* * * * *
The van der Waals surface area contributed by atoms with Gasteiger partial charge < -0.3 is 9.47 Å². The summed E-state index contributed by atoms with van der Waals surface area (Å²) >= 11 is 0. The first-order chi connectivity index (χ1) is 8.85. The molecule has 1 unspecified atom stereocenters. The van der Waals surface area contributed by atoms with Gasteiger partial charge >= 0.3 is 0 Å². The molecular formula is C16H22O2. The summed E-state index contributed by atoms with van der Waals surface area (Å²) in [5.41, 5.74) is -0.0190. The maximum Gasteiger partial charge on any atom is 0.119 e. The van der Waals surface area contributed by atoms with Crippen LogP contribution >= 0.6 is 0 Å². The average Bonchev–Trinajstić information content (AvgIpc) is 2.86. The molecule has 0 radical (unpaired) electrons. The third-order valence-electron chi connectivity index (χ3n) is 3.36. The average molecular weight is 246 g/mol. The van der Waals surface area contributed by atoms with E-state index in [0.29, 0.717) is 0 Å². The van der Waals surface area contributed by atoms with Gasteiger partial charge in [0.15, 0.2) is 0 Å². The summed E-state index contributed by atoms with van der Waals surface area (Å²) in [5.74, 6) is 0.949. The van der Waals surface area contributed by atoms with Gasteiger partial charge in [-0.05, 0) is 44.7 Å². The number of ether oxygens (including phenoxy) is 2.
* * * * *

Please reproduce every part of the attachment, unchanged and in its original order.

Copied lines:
The van der Waals surface area contributed by atoms with Gasteiger partial charge < -0.3 is 9.47 Å². The summed E-state index contributed by atoms with van der Waals surface area (Å²) >= 11 is 0. The first-order chi connectivity index (χ1) is 8.85. The molecule has 1 unspecified atom stereocenters. The van der Waals surface area contributed by atoms with Gasteiger partial charge >= 0.3 is 0 Å². The molecular formula is C16H22O2. The summed E-state index contributed by atoms with van der Waals surface area (Å²) in [5.41, 5.74) is -0.0190. The maximum Gasteiger partial charge on any atom is 0.119 e. The van der Waals surface area contributed by atoms with Crippen LogP contribution >= 0.6 is 0 Å². The average Bonchev–Trinajstić information content (AvgIpc) is 2.86. The molecule has 0 radical (unpaired) electrons. The third-order valence-electron chi connectivity index (χ3n) is 3.36. The average molecular weight is 246 g/mol. The van der Waals surface area contributed by atoms with E-state index in [0.29, 0.717) is 0 Å². The van der Waals surface area contributed by atoms with Gasteiger partial charge in [0.15, 0.2) is 0 Å². The summed E-state index contributed by atoms with van der Waals surface area (Å²) in [5.74, 6) is 0.949. The van der Waals surface area contributed by atoms with Gasteiger partial charge in [-0.05, 0) is 44.7 Å². The number of ether oxygens (including phenoxy) is 2.